I breathe in, capturing the earthy scent of you.

I long for our embrace,

the heat of our tender friction imprinting us,

the alchemy of our souls forming a new language for the world to come.

 

Untitled

When I think I may succumb to loneliness,

art saves me, every time,

as does walking to riverside.

Wildlife draws near,

stirring up some kind of magic,

reminding me I am of this earth.

I am rabbit in the meadow at dawn, vanishing elusive.

I am doe at forest’s edge locked in gaze, awareness pure.

I am crow sharpening black beak on river rock.

I am coyote bewildered on noonday city block.

I am midlife she, crouched, one hand upon knee,

one hand in a sacred gesture, relaxed and ready.

In the dream-time season,

the spiral of descent pulls me inward,

a deep breath,

a pulsing path of shadow and light.

I encounter you there in surprise.

Tell me,

are we ourselves?

or, are we reflections of each other?

Perspective

Today I walked an old familiar path through woods I have known since young childhood. Only this time I began where I usually end, and I ended where I usually begin. Everything looked different, altered on the flipside. I came upon unmarked trails leading into mystery–had they been here before? I had lapses of disorientation. Where was I? Do I know this grove of cedars? …this seasonal pond? this patch of horsetail? this steep incline? this creek? I turned in a circle. The path lay quietly behind me and before me. I felt, more than thought, I know this forest, this compacted earth beneath my feet, this April sunlight illuminating trillium and salmonberry blossoms. I know the unseen presences surrounding. I am known here. It occurred to me then, that perhaps I was undoing a spell cast through years of footfalls, or maybe I was weaving a new one–a spell of spring, one of transformation and renewal.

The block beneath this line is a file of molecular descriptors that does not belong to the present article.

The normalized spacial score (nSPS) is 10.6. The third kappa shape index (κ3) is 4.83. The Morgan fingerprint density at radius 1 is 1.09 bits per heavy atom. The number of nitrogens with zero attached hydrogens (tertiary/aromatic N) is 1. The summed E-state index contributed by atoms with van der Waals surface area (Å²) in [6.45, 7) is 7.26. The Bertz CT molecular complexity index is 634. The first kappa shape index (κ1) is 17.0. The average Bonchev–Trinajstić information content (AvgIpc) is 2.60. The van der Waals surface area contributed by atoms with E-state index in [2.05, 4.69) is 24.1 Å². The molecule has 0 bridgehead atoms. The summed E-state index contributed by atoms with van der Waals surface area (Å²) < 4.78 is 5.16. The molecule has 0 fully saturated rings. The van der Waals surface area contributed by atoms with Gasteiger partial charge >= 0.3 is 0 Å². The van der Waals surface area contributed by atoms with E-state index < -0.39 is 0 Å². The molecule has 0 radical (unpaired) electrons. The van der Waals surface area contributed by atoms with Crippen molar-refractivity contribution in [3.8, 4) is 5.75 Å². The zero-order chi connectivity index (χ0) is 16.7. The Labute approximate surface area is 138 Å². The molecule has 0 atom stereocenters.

Parts of Her

Parts of her are held.

Parts of her are held together.

Parts of her are held together by stories.

Stories inhabit her cells

shape her thoughts

form her identity

radiate her heart

haunt her spirit.

 

She belongs to some,

and some belong to her.

Others have traveled from beyond.

All are interwoven,

all are calling,

all are longing,